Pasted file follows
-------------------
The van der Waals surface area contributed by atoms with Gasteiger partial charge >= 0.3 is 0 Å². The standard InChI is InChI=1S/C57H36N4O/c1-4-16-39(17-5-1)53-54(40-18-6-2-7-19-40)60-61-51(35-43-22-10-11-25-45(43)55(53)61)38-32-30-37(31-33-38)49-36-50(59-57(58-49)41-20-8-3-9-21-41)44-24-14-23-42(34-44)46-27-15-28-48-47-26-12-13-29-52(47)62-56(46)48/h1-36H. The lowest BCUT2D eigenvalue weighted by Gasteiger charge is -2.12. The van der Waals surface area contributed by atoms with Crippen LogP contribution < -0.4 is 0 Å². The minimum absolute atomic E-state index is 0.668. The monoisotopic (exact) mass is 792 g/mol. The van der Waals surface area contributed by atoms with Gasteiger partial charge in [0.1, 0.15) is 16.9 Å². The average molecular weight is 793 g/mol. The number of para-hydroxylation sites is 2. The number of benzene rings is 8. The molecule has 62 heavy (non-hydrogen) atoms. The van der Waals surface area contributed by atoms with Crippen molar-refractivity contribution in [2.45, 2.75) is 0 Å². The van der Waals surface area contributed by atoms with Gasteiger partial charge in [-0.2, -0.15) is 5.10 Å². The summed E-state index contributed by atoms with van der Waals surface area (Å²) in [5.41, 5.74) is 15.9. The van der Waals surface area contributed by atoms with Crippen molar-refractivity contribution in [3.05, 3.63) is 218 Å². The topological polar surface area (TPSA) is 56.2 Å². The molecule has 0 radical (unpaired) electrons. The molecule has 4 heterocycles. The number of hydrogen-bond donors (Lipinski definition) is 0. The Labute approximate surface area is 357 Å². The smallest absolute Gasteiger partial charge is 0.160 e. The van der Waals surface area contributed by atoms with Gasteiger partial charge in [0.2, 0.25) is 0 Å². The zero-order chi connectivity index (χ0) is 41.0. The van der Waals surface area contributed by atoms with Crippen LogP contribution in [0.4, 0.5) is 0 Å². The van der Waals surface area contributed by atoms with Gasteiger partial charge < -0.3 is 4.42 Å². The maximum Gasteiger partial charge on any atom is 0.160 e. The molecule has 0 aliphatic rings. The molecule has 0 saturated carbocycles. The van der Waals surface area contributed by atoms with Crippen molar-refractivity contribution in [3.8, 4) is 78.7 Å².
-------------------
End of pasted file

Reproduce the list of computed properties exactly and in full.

The van der Waals surface area contributed by atoms with Gasteiger partial charge >= 0.3 is 0 Å². The standard InChI is InChI=1S/C57H36N4O/c1-4-16-39(17-5-1)53-54(40-18-6-2-7-19-40)60-61-51(35-43-22-10-11-25-45(43)55(53)61)38-32-30-37(31-33-38)49-36-50(59-57(58-49)41-20-8-3-9-21-41)44-24-14-23-42(34-44)46-27-15-28-48-47-26-12-13-29-52(47)62-56(46)48/h1-36H. The lowest BCUT2D eigenvalue weighted by Gasteiger charge is -2.12. The van der Waals surface area contributed by atoms with Crippen LogP contribution < -0.4 is 0 Å². The minimum absolute atomic E-state index is 0.668. The monoisotopic (exact) mass is 792 g/mol. The van der Waals surface area contributed by atoms with Gasteiger partial charge in [0.1, 0.15) is 16.9 Å². The average molecular weight is 793 g/mol. The number of para-hydroxylation sites is 2. The number of benzene rings is 8. The molecule has 62 heavy (non-hydrogen) atoms. The van der Waals surface area contributed by atoms with Crippen molar-refractivity contribution in [2.45, 2.75) is 0 Å². The van der Waals surface area contributed by atoms with Gasteiger partial charge in [-0.2, -0.15) is 5.10 Å². The summed E-state index contributed by atoms with van der Waals surface area (Å²) in [5.41, 5.74) is 15.9. The van der Waals surface area contributed by atoms with Crippen molar-refractivity contribution in [3.05, 3.63) is 218 Å². The topological polar surface area (TPSA) is 56.2 Å². The molecule has 0 radical (unpaired) electrons. The molecule has 4 heterocycles. The number of hydrogen-bond donors (Lipinski definition) is 0. The Labute approximate surface area is 357 Å². The smallest absolute Gasteiger partial charge is 0.160 e. The van der Waals surface area contributed by atoms with Gasteiger partial charge in [0.2, 0.25) is 0 Å². The zero-order chi connectivity index (χ0) is 41.0. The van der Waals surface area contributed by atoms with Crippen LogP contribution in [0.4, 0.5) is 0 Å². The van der Waals surface area contributed by atoms with Gasteiger partial charge < -0.3 is 4.42 Å². The maximum Gasteiger partial charge on any atom is 0.160 e. The molecule has 0 aliphatic rings. The molecule has 0 saturated carbocycles. The van der Waals surface area contributed by atoms with Crippen molar-refractivity contribution in [3.8, 4) is 78.7 Å².